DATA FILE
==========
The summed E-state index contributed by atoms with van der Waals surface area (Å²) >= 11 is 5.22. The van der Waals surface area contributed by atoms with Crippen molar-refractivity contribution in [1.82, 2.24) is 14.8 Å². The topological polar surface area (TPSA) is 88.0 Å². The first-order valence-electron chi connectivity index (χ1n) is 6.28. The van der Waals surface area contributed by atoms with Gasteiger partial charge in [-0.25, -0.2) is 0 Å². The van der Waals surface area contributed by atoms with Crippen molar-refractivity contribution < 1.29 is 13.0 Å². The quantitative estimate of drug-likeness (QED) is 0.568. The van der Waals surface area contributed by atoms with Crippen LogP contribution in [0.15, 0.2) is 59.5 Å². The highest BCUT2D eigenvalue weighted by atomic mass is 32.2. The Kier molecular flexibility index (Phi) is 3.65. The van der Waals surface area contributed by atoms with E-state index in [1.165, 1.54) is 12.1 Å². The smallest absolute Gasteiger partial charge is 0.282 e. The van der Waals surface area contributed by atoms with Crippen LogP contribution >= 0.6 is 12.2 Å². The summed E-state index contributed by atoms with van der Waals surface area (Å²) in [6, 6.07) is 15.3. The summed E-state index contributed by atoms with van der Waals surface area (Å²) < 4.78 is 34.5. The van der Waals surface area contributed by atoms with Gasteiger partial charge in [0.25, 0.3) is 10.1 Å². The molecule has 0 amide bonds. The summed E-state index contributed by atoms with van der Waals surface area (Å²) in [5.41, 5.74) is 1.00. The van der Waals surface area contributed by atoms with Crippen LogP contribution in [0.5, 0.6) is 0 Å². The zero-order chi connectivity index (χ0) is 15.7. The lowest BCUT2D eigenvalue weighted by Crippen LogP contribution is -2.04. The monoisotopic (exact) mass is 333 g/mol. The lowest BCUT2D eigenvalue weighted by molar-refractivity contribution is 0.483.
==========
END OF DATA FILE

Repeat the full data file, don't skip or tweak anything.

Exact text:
The summed E-state index contributed by atoms with van der Waals surface area (Å²) >= 11 is 5.22. The van der Waals surface area contributed by atoms with Crippen molar-refractivity contribution in [1.82, 2.24) is 14.8 Å². The topological polar surface area (TPSA) is 88.0 Å². The first-order valence-electron chi connectivity index (χ1n) is 6.28. The van der Waals surface area contributed by atoms with Gasteiger partial charge in [-0.25, -0.2) is 0 Å². The van der Waals surface area contributed by atoms with Crippen molar-refractivity contribution < 1.29 is 13.0 Å². The quantitative estimate of drug-likeness (QED) is 0.568. The van der Waals surface area contributed by atoms with Crippen LogP contribution in [0.15, 0.2) is 59.5 Å². The highest BCUT2D eigenvalue weighted by atomic mass is 32.2. The Kier molecular flexibility index (Phi) is 3.65. The van der Waals surface area contributed by atoms with E-state index in [1.165, 1.54) is 12.1 Å². The smallest absolute Gasteiger partial charge is 0.282 e. The van der Waals surface area contributed by atoms with Crippen LogP contribution >= 0.6 is 12.2 Å². The summed E-state index contributed by atoms with van der Waals surface area (Å²) in [6, 6.07) is 15.3. The summed E-state index contributed by atoms with van der Waals surface area (Å²) < 4.78 is 34.5. The van der Waals surface area contributed by atoms with Gasteiger partial charge in [0.25, 0.3) is 10.1 Å². The molecule has 0 amide bonds. The summed E-state index contributed by atoms with van der Waals surface area (Å²) in [5.41, 5.74) is 1.00. The van der Waals surface area contributed by atoms with Crippen LogP contribution in [0.5, 0.6) is 0 Å². The zero-order chi connectivity index (χ0) is 15.7. The lowest BCUT2D eigenvalue weighted by Crippen LogP contribution is -2.04. The monoisotopic (exact) mass is 333 g/mol. The lowest BCUT2D eigenvalue weighted by molar-refractivity contribution is 0.483.